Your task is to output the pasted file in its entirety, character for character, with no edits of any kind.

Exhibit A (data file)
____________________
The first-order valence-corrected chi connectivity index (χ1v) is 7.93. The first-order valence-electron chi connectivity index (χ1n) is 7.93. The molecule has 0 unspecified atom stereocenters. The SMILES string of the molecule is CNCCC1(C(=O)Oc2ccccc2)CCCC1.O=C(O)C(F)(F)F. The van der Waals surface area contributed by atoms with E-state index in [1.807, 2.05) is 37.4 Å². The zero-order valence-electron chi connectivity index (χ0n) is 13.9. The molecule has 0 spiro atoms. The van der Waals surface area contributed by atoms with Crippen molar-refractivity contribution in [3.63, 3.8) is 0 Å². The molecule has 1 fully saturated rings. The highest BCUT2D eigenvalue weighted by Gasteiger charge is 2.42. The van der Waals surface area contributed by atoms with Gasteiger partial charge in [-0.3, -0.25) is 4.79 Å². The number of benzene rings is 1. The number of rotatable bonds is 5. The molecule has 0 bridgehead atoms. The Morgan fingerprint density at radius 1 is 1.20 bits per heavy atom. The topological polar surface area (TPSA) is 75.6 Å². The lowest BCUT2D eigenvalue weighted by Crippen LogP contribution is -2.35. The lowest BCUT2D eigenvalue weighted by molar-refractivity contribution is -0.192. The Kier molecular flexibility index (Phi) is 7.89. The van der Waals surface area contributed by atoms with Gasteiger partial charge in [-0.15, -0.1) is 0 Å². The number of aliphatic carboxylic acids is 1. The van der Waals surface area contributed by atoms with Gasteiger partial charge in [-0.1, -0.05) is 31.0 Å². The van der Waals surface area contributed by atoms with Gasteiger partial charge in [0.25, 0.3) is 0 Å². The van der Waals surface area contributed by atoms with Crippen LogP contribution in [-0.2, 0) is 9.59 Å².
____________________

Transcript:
The first-order valence-corrected chi connectivity index (χ1v) is 7.93. The first-order valence-electron chi connectivity index (χ1n) is 7.93. The molecule has 0 unspecified atom stereocenters. The SMILES string of the molecule is CNCCC1(C(=O)Oc2ccccc2)CCCC1.O=C(O)C(F)(F)F. The van der Waals surface area contributed by atoms with E-state index in [1.807, 2.05) is 37.4 Å². The zero-order valence-electron chi connectivity index (χ0n) is 13.9. The molecule has 0 spiro atoms. The van der Waals surface area contributed by atoms with Crippen molar-refractivity contribution in [3.63, 3.8) is 0 Å². The molecule has 1 fully saturated rings. The highest BCUT2D eigenvalue weighted by Gasteiger charge is 2.42. The van der Waals surface area contributed by atoms with Gasteiger partial charge in [-0.3, -0.25) is 4.79 Å². The number of benzene rings is 1. The number of rotatable bonds is 5. The molecule has 0 bridgehead atoms. The Morgan fingerprint density at radius 1 is 1.20 bits per heavy atom. The topological polar surface area (TPSA) is 75.6 Å². The lowest BCUT2D eigenvalue weighted by Crippen LogP contribution is -2.35. The lowest BCUT2D eigenvalue weighted by molar-refractivity contribution is -0.192. The Kier molecular flexibility index (Phi) is 7.89. The van der Waals surface area contributed by atoms with Gasteiger partial charge in [-0.15, -0.1) is 0 Å². The number of aliphatic carboxylic acids is 1. The van der Waals surface area contributed by atoms with Gasteiger partial charge in [-0.1, -0.05) is 31.0 Å². The van der Waals surface area contributed by atoms with Gasteiger partial charge in [0.25, 0.3) is 0 Å². The van der Waals surface area contributed by atoms with Crippen LogP contribution in [-0.2, 0) is 9.59 Å².